/ Vlog

How to Lead the Eye with Composition, Shapes and Lighting

Photographers often talk about leading the eye through an image, but what exactly does that mean? It usually includes the use of composition, shapes and lighting to encourage a viewer to rove the image in a fashion that tells a story.

The “beats” of a plot line don’t come all at once: they are spaced throughout the story to hold the viewer’s interest. And like any good story, the beats of a captivating landscape image aren’t condensed into one region of the photo.

Stories are hard to tell with a still image, but we can imitate a few key components of effective storytelling by slowly revealing new details and subtleties as the viewer dwells on it. It starts with composition, shapes and lighting: these aspects of an image tell a story and communicate a mood by:

  • Maintaining the viewer’s interest
  • Drawing attention to the important elements
  • Helping the viewer skip past the unimportant regions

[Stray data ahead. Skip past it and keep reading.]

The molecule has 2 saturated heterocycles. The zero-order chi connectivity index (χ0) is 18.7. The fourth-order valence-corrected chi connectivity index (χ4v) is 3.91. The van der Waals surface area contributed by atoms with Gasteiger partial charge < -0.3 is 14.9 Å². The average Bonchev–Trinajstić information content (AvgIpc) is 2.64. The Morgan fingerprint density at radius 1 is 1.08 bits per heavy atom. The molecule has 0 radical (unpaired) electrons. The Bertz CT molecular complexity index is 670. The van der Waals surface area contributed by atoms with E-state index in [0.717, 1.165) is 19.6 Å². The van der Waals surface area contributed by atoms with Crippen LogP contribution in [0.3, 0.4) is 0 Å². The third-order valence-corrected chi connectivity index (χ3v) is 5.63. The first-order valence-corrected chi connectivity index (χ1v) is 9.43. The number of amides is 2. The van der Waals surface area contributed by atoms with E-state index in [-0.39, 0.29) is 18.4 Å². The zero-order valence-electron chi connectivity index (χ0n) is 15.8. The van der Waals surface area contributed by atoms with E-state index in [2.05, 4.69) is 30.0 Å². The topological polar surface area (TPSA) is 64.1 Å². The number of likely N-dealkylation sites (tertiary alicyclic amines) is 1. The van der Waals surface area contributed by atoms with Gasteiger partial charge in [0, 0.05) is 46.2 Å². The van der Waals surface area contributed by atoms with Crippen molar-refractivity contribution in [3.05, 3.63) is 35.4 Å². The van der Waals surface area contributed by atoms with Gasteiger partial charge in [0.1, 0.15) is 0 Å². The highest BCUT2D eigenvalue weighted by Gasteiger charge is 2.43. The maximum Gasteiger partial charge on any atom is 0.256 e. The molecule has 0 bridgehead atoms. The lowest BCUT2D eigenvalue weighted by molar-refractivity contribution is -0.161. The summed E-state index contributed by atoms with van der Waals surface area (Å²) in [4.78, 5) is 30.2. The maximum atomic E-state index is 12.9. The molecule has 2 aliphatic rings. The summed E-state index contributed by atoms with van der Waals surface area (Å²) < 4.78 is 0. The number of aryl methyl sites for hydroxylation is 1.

To drive home these three elements, I pulled five images from my portfolio and broke down why they do — or don’t — deliver on these three elements. Check out the vlog for the full critique, but here’s a quick peek at how I broke down these images.

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Man O’ War Bay (England)

Man O’ War Bay, England, UK

Smith Rock (Bend, Oregon)

Smith Rock, Bend, Oregon

South Stack Lighthouse (Wales)

South Stack Lighthouse, Wales, UK

Durdle Door (England)

Durdle Door, England, UK

Jonathan Lee Martin

Jonathan Lee Martin

Globetrotting digital nomad and fine art landscape photographer in Atlanta. Working remotely as a developer + international trainer, scaling mountains at twilight to discover non-touristy landscapes.

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